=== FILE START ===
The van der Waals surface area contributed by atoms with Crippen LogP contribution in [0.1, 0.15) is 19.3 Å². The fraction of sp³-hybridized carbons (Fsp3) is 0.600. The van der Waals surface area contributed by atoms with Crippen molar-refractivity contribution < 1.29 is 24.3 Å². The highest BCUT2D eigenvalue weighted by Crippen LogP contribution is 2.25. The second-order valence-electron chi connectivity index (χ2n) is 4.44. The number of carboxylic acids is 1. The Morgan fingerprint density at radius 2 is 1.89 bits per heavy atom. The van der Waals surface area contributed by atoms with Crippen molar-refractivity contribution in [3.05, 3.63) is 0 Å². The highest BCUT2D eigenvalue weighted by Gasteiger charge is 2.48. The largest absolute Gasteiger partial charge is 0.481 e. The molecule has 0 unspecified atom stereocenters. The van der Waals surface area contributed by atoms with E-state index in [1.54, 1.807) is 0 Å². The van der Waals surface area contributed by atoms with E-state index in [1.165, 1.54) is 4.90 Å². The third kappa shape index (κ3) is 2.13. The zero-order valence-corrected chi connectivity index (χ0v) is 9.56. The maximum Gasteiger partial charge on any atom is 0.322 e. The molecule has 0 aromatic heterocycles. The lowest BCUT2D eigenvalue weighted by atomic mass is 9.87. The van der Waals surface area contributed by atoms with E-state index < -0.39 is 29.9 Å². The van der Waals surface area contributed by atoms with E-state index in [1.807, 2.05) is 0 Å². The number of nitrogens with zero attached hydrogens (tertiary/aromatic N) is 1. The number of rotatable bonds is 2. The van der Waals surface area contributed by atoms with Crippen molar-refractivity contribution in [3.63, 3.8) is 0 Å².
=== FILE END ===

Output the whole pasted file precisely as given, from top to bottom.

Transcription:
The van der Waals surface area contributed by atoms with Crippen LogP contribution in [0.1, 0.15) is 19.3 Å². The fraction of sp³-hybridized carbons (Fsp3) is 0.600. The van der Waals surface area contributed by atoms with Crippen molar-refractivity contribution < 1.29 is 24.3 Å². The highest BCUT2D eigenvalue weighted by Crippen LogP contribution is 2.25. The second-order valence-electron chi connectivity index (χ2n) is 4.44. The number of carboxylic acids is 1. The Morgan fingerprint density at radius 2 is 1.89 bits per heavy atom. The van der Waals surface area contributed by atoms with Crippen molar-refractivity contribution in [3.05, 3.63) is 0 Å². The highest BCUT2D eigenvalue weighted by Gasteiger charge is 2.48. The largest absolute Gasteiger partial charge is 0.481 e. The molecule has 0 unspecified atom stereocenters. The van der Waals surface area contributed by atoms with E-state index in [1.54, 1.807) is 0 Å². The van der Waals surface area contributed by atoms with E-state index in [1.165, 1.54) is 4.90 Å². The third kappa shape index (κ3) is 2.13. The zero-order valence-corrected chi connectivity index (χ0v) is 9.56. The maximum Gasteiger partial charge on any atom is 0.322 e. The molecule has 0 aromatic heterocycles. The lowest BCUT2D eigenvalue weighted by atomic mass is 9.87. The van der Waals surface area contributed by atoms with E-state index < -0.39 is 29.9 Å². The van der Waals surface area contributed by atoms with E-state index in [1.807, 2.05) is 0 Å². The number of nitrogens with zero attached hydrogens (tertiary/aromatic N) is 1. The number of rotatable bonds is 2. The van der Waals surface area contributed by atoms with Crippen molar-refractivity contribution in [3.63, 3.8) is 0 Å².